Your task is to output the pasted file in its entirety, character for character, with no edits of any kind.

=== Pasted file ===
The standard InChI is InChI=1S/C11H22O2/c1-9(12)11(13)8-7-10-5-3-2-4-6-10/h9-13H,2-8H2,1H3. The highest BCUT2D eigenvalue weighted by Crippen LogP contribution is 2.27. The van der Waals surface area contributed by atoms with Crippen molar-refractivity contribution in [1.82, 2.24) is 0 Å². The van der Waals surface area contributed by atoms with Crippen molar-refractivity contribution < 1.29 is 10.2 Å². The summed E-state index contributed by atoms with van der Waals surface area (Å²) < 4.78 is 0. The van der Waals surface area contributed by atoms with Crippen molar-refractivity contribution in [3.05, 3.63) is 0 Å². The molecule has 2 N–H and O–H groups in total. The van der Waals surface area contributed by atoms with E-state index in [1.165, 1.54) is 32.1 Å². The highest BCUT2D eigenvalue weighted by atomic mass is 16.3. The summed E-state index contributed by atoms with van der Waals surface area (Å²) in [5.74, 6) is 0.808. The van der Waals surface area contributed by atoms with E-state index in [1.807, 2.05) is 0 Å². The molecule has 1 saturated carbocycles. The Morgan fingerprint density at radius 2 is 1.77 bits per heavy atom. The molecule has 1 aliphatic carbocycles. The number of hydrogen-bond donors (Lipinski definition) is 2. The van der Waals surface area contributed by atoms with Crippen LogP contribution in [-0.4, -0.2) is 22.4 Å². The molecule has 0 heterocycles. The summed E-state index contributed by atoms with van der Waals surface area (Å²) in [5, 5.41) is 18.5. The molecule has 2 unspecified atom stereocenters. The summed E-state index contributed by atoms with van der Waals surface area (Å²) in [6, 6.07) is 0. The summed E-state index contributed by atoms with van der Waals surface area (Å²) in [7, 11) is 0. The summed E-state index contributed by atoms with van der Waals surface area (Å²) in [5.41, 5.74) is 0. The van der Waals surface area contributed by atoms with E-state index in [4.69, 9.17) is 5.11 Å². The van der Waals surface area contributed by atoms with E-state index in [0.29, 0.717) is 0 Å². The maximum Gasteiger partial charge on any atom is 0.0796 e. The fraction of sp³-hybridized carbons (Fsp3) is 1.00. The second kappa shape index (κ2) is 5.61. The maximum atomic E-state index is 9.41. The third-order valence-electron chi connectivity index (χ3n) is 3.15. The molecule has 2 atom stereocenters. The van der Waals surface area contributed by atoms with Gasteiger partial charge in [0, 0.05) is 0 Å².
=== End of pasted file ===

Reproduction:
The standard InChI is InChI=1S/C11H22O2/c1-9(12)11(13)8-7-10-5-3-2-4-6-10/h9-13H,2-8H2,1H3. The highest BCUT2D eigenvalue weighted by Crippen LogP contribution is 2.27. The van der Waals surface area contributed by atoms with Crippen molar-refractivity contribution in [1.82, 2.24) is 0 Å². The van der Waals surface area contributed by atoms with Crippen molar-refractivity contribution < 1.29 is 10.2 Å². The summed E-state index contributed by atoms with van der Waals surface area (Å²) < 4.78 is 0. The van der Waals surface area contributed by atoms with Crippen molar-refractivity contribution in [3.05, 3.63) is 0 Å². The molecule has 2 N–H and O–H groups in total. The van der Waals surface area contributed by atoms with E-state index in [1.165, 1.54) is 32.1 Å². The highest BCUT2D eigenvalue weighted by atomic mass is 16.3. The summed E-state index contributed by atoms with van der Waals surface area (Å²) in [5.74, 6) is 0.808. The van der Waals surface area contributed by atoms with E-state index in [1.807, 2.05) is 0 Å². The molecule has 1 saturated carbocycles. The Morgan fingerprint density at radius 2 is 1.77 bits per heavy atom. The molecule has 1 aliphatic carbocycles. The number of hydrogen-bond donors (Lipinski definition) is 2. The van der Waals surface area contributed by atoms with Crippen LogP contribution in [-0.4, -0.2) is 22.4 Å². The molecule has 0 heterocycles. The summed E-state index contributed by atoms with van der Waals surface area (Å²) in [5, 5.41) is 18.5. The molecule has 2 unspecified atom stereocenters. The summed E-state index contributed by atoms with van der Waals surface area (Å²) in [6, 6.07) is 0. The summed E-state index contributed by atoms with van der Waals surface area (Å²) in [7, 11) is 0. The summed E-state index contributed by atoms with van der Waals surface area (Å²) in [5.41, 5.74) is 0. The van der Waals surface area contributed by atoms with E-state index in [4.69, 9.17) is 5.11 Å². The van der Waals surface area contributed by atoms with E-state index in [0.29, 0.717) is 0 Å². The maximum Gasteiger partial charge on any atom is 0.0796 e. The fraction of sp³-hybridized carbons (Fsp3) is 1.00. The second kappa shape index (κ2) is 5.61. The maximum atomic E-state index is 9.41. The third-order valence-electron chi connectivity index (χ3n) is 3.15. The molecule has 2 atom stereocenters. The van der Waals surface area contributed by atoms with Gasteiger partial charge in [0, 0.05) is 0 Å².